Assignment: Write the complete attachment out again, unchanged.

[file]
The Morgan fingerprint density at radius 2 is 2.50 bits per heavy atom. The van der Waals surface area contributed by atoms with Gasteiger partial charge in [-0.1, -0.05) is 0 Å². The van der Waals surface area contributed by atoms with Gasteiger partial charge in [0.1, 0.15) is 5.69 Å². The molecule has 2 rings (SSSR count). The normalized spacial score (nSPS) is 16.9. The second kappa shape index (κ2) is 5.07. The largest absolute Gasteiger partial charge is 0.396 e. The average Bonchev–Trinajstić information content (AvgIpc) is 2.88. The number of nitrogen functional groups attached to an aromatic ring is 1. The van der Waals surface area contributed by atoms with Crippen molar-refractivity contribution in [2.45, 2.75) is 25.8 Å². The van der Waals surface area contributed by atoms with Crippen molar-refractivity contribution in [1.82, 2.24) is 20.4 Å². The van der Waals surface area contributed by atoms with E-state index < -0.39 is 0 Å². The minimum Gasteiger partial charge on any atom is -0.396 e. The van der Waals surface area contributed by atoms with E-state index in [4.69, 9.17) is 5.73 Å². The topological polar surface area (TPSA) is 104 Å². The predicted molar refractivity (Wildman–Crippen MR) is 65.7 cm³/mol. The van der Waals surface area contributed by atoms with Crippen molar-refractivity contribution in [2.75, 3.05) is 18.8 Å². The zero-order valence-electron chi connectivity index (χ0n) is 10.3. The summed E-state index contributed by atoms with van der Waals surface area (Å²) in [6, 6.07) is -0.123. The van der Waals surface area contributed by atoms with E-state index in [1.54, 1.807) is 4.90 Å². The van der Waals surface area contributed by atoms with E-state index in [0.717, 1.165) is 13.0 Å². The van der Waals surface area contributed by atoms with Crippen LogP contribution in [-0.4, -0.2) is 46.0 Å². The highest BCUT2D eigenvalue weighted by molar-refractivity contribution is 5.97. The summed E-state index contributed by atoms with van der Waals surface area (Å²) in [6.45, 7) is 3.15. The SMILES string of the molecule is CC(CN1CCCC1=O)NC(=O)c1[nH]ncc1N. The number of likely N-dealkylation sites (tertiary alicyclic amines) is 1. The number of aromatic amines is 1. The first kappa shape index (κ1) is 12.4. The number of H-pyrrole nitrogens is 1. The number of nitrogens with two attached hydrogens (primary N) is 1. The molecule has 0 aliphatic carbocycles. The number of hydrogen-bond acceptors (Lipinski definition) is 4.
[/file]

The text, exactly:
The Morgan fingerprint density at radius 2 is 2.50 bits per heavy atom. The van der Waals surface area contributed by atoms with Gasteiger partial charge in [-0.1, -0.05) is 0 Å². The van der Waals surface area contributed by atoms with Gasteiger partial charge in [0.1, 0.15) is 5.69 Å². The molecule has 2 rings (SSSR count). The normalized spacial score (nSPS) is 16.9. The second kappa shape index (κ2) is 5.07. The largest absolute Gasteiger partial charge is 0.396 e. The average Bonchev–Trinajstić information content (AvgIpc) is 2.88. The number of nitrogen functional groups attached to an aromatic ring is 1. The van der Waals surface area contributed by atoms with Crippen molar-refractivity contribution in [2.45, 2.75) is 25.8 Å². The van der Waals surface area contributed by atoms with Crippen molar-refractivity contribution in [1.82, 2.24) is 20.4 Å². The van der Waals surface area contributed by atoms with E-state index < -0.39 is 0 Å². The minimum Gasteiger partial charge on any atom is -0.396 e. The van der Waals surface area contributed by atoms with E-state index in [4.69, 9.17) is 5.73 Å². The topological polar surface area (TPSA) is 104 Å². The predicted molar refractivity (Wildman–Crippen MR) is 65.7 cm³/mol. The van der Waals surface area contributed by atoms with Crippen molar-refractivity contribution in [2.75, 3.05) is 18.8 Å². The zero-order valence-electron chi connectivity index (χ0n) is 10.3. The summed E-state index contributed by atoms with van der Waals surface area (Å²) in [6, 6.07) is -0.123. The van der Waals surface area contributed by atoms with E-state index in [1.54, 1.807) is 4.90 Å². The van der Waals surface area contributed by atoms with E-state index in [0.717, 1.165) is 13.0 Å². The van der Waals surface area contributed by atoms with Crippen LogP contribution in [-0.4, -0.2) is 46.0 Å². The highest BCUT2D eigenvalue weighted by molar-refractivity contribution is 5.97. The summed E-state index contributed by atoms with van der Waals surface area (Å²) in [6.45, 7) is 3.15. The SMILES string of the molecule is CC(CN1CCCC1=O)NC(=O)c1[nH]ncc1N. The number of likely N-dealkylation sites (tertiary alicyclic amines) is 1. The number of aromatic amines is 1. The first kappa shape index (κ1) is 12.4. The number of H-pyrrole nitrogens is 1. The number of nitrogens with two attached hydrogens (primary N) is 1. The molecule has 0 aliphatic carbocycles. The number of hydrogen-bond acceptors (Lipinski definition) is 4.